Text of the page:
On September 7 I ran the Chicago Half Marathon, my fourth 13.1 mile race. In 2011 I ran my first Chicago half, and in 2013, due to an odd set of circumstances, I ran two; Chicago, as well as the Christie Clinic Half in Champaign, IL.
My hope is that in sharing a bit of my 2014 race journey here, you’ll find INSPIRATION to set and reach your own health goals – by ‘P’ing on them.
‘P’ersistence pays off, perfection doesn’t exist.
My goal – Three training runs per week; 3-5 miles on Tuesday and Thursday, and a long run (distance determined by where I was in my training schedule) on Saturday or Sunday.
My reality – Some weeks those Tuesday and Thursday runs wouldn’t budge above 3 miles, as my work (or sleep) schedule left too little time to get in the full distance I aimed for.
‘P’ on it – Even on days when I knew my actual run would fall short of my goal, I ran. The ‘P’ersistence and consistency of running week in and week out, regardless of the distance, is what continually moved me forward.
‘P’erspective determines outcome.
My goal – Head into each run feeling rested, strong and prepared to do the distance required.
My reality – On Sunday, July 6, 2014 my scheduled run was 9 miles. Two days earlier I’d run the Glen Ellyn “Freedom Four” 4 mile race – a hilly course that I look forward to every year. I ran it fast. Thanks to perfect weather and consistent training, I felt strong, the run felt effortless. Fast forward 48 hours to Sunday, where my run followed the beautiful Chicago lakefront. I HATED every, single, step. I never felt rested, I didn’t feel strong, and I slogged agonizingly through all 9 miles.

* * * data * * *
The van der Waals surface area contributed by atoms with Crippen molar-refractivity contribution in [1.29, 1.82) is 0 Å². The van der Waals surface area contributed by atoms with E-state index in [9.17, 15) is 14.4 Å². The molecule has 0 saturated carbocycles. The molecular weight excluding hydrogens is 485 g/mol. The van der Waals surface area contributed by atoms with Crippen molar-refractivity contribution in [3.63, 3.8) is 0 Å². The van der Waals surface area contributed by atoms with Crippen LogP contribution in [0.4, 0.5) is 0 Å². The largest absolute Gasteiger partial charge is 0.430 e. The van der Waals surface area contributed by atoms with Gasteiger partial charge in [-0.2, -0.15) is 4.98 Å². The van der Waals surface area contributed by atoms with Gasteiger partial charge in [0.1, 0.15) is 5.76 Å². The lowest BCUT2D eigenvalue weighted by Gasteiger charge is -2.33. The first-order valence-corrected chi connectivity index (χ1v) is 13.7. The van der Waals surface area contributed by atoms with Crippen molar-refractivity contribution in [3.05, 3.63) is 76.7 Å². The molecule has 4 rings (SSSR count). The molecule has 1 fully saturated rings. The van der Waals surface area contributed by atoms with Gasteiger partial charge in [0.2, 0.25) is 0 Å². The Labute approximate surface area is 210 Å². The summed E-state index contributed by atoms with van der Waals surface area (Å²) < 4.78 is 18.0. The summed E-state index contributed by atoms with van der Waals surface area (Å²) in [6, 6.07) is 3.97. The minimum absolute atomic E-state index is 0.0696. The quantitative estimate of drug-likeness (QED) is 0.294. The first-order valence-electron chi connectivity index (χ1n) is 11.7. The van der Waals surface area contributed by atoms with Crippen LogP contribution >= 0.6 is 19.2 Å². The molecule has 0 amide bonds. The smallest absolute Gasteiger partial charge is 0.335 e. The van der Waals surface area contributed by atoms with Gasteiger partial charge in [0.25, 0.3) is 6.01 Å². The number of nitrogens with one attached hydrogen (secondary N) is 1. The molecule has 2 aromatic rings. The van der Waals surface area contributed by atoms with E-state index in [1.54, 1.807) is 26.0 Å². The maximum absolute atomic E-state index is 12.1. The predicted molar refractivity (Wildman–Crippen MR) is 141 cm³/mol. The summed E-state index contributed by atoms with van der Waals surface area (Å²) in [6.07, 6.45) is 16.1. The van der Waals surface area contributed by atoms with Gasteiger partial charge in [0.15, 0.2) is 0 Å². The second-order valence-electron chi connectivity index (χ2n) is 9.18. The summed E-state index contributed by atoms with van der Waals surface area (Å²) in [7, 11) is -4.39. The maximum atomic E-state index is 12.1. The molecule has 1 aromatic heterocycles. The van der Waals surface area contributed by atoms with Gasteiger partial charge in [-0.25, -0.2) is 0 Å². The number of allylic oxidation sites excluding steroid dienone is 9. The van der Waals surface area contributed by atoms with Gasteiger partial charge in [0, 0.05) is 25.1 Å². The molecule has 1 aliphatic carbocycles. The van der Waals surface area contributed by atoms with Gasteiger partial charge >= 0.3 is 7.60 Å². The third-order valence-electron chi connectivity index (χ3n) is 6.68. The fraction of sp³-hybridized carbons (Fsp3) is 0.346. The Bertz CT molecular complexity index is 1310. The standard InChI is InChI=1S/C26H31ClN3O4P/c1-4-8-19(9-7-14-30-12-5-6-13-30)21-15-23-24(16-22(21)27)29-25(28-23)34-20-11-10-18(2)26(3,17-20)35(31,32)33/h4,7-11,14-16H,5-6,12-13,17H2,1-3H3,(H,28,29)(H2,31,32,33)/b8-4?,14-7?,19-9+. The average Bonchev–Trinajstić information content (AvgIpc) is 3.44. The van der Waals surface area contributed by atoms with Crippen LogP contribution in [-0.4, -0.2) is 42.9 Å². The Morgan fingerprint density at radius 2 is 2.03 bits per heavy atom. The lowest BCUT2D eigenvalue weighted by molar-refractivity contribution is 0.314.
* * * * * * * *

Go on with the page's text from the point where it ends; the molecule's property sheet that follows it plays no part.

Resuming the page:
‘P’ on it – I could have quit, feeling like I wasn’t making progress, but that was simply my perspective, not the reality. In truth, I needed more recovery time, but I was tied to my training schedule and not listening to my body. Changing my ‘P’erspective reminded me there was a valid reason for my tortuous experience, which in the end I found strangely comforting.
Create “I’m ‘P’ossible” out of impossible.
My goal – Run 13.1 miles in under 2:20.
My reality – 13 miles is a LONG distance. The next time you drive 13 miles, pay attention to just how far it is! If before I signed up for my first half marathon I’d focused only on the total distance, I could easily have second guessed my ability. But I’d already run a 10 mile race that same year (what’s 3 more miles?!), and lots of people – including people I actually knew – ran 13 miles. Having a frame of reference helped.
‘P’ on it – I created “I’m ‘P’ossible” out of impossible. By taking an objective look, breaking the race down in my mind to one, single mile at a time, and consistently adding bit by bit each week, I knew I could do it – and that the timing would take care of itself.